Chef Maurice and a Spot of Truffle
Chef Maurice Culinary Mystery, Book #1
By J.A. Lang
Author’s Website: http://www.jalang.net
Brought to you by OBS Reviewer Daniele
“They say one should never trust a thin chef. By this measure, Chef Maurice was very trustworthy indeed.”
It’s autumn in the Cotswolds, and Chef Maurice is facing a problem of mushrooming proportion.
Not only has his wild herb and mushroom supplier, Ollie Meadows, missed his weekly delivery—he’s missing vital signs too, when he turns up dead in the woods near Beakley village.
Soon, Chef Maurice is up to his nose in some seriously rotten business—complete with threatening notes, a pignapping, and an extremely well-catered stake-out.
Can he solve Ollie’s murder before his home-made investigation brings the killer out for second helpings?
J.A. Lang has successfully combined the best of two worlds – cozy mystery and British comedy. As a fan of both, I found this first book in the series to be great fun. Chef Maurice is a French chef living in the Cotswolds, the proprietor of Le Cochon Rouge which is the only restaurant in the small village Beakley. His mushroom supplier Ollie is late with his weekly delivery, and he is nowhere to be found, so Chef takes it upon himself to break into Ollie’s house to look for his share of the mushrooms. To his great surprise, he finds very expensive truffles and liberates it for his own use. He is so excited by the possibility of locally grown truffles that he adopts a micropig named Hamilton to hunt for the delicacies, and he elicits his restaurant critic long suffering friend Arthur to help him. They stumble across Ollie’s body in a culvert, and Chef decides he has a vested interest in helping the police uncover Ollie’s murderer. Chef’s efforts do not endear him with the local constabulary, but he presses on dragging Arthur along with him. As they trace Ollie’s steps and make inquiries, things get a little too close to home when Hamilton is pignapped. They eventually peel back layers like those of an onion to get to the bottom of Ollie’s activities and demise.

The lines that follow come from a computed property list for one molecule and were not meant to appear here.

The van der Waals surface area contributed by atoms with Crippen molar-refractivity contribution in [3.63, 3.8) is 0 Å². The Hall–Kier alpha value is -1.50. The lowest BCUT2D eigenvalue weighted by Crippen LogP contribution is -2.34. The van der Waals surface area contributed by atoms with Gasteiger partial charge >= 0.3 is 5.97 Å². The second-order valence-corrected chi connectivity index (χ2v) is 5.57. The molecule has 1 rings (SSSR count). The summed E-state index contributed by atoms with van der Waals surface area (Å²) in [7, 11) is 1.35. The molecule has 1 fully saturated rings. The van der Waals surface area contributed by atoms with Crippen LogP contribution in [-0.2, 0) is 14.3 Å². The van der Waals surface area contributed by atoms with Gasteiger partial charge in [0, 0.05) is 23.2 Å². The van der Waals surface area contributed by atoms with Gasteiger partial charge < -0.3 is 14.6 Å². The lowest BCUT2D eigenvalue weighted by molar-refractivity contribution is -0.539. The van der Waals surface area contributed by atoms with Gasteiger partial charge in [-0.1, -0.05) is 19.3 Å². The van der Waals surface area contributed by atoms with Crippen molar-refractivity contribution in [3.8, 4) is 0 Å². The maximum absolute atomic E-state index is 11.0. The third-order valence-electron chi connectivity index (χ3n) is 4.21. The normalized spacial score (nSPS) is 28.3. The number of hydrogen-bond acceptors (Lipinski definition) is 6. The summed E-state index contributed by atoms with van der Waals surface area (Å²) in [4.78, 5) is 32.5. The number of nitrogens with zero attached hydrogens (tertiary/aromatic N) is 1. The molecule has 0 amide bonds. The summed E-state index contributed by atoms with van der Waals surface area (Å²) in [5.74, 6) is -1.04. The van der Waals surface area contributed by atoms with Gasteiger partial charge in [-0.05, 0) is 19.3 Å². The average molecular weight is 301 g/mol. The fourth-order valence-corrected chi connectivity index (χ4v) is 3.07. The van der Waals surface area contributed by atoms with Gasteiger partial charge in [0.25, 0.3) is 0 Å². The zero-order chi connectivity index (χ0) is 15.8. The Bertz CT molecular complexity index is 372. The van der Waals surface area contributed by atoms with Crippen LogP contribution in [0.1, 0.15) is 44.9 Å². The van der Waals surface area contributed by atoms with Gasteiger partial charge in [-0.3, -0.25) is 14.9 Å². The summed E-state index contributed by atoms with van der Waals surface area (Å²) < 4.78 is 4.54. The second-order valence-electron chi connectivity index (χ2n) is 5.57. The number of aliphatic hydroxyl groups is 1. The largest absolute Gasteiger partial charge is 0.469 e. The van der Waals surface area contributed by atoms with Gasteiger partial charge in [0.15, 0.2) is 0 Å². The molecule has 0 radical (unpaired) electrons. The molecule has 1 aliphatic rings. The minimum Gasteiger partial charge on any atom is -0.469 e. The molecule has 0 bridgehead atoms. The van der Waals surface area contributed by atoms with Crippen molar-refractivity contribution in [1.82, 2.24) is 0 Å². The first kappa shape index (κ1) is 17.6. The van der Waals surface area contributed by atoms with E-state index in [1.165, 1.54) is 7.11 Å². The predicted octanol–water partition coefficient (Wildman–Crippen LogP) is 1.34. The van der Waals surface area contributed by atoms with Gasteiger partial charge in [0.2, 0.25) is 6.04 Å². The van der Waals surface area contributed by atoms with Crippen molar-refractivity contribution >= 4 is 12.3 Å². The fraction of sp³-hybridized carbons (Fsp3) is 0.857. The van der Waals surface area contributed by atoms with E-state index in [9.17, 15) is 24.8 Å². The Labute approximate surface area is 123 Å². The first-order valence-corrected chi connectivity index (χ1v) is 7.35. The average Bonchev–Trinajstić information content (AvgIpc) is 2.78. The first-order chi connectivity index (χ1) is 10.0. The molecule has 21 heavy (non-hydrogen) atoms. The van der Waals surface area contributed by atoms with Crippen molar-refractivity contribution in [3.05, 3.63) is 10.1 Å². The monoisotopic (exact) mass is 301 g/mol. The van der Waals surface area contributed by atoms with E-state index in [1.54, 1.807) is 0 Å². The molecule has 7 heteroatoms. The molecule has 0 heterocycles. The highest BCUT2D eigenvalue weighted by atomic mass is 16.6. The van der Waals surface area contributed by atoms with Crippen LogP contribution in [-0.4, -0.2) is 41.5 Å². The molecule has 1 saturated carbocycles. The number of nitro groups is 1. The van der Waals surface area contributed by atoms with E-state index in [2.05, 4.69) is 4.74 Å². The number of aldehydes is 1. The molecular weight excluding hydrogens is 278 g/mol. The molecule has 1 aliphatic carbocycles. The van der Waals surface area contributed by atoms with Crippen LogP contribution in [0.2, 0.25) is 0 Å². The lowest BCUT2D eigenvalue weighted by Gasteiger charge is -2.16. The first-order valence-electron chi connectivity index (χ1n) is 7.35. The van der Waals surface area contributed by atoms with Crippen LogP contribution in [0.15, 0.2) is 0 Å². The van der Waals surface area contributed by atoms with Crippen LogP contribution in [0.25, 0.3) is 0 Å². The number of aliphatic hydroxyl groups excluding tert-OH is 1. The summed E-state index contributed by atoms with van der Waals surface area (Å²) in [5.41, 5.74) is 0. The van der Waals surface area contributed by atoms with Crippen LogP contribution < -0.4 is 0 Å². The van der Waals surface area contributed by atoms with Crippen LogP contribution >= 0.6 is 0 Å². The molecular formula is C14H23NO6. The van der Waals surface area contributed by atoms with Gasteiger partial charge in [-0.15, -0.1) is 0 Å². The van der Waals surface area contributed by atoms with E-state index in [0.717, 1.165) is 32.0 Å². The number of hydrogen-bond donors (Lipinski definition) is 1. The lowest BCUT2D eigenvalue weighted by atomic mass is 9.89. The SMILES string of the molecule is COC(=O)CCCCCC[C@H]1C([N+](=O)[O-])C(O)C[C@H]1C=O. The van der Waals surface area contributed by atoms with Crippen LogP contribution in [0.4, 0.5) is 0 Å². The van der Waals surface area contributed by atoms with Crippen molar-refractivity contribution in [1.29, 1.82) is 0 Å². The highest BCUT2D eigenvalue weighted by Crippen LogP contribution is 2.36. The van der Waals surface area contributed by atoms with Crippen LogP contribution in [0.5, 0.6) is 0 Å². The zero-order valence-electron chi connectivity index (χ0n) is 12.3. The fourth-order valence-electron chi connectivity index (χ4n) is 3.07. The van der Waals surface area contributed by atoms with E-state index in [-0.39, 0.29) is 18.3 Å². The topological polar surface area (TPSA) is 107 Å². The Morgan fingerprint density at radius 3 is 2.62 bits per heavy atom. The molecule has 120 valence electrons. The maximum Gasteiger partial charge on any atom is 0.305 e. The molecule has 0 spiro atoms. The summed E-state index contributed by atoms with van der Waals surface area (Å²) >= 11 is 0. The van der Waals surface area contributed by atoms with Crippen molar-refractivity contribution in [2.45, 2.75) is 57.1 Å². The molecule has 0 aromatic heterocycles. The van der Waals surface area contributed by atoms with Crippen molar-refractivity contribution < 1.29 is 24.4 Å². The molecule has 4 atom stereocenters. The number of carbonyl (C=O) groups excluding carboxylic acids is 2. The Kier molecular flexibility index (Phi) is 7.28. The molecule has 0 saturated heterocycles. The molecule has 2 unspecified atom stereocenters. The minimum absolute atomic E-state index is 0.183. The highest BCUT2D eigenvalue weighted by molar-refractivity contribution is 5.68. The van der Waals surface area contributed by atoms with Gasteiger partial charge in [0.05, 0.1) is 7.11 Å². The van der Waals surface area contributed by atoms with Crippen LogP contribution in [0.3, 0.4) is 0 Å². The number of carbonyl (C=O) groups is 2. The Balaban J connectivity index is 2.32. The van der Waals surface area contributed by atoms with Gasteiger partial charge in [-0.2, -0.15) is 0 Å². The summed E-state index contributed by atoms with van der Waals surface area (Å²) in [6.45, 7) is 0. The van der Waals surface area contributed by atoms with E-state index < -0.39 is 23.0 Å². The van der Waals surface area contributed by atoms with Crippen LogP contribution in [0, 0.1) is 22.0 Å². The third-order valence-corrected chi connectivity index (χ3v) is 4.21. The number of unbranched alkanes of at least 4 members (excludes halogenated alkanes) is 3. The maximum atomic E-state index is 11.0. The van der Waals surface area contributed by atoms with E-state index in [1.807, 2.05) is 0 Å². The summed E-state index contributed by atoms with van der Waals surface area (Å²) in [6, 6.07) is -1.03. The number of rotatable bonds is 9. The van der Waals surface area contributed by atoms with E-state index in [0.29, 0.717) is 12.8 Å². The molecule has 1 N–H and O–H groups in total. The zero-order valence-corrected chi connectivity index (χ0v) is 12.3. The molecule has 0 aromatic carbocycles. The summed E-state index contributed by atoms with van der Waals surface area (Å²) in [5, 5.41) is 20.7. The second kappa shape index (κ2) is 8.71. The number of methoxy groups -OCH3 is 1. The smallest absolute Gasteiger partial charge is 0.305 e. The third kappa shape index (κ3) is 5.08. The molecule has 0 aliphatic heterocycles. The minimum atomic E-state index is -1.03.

Chef Maurice is hilarious, but it is actually Arthur who I found most endearing. Well, truthfully, Hamilton the pig is my favorite character. The awkward restaurant employees, bumbling police, a nosy neighbor, and other village folk, who may or may not be suspects, add delightful color to the story. Chef Maurice is single minded in his hunt for truffles and consumed by his love of food. He probably finds way more pleasure in his whole adventure than he should. “Chef Maurice nodded affably. He was enjoying himself immensely. He had truffles to find, a new four-legged friend to train, and now a murder case to solve.”
Chef Maurice and a Spot of Truffle is fluffy, easy reading and quite entertaining. If you enjoy British wit and a fun mystery, I recommend you pick up a copy today.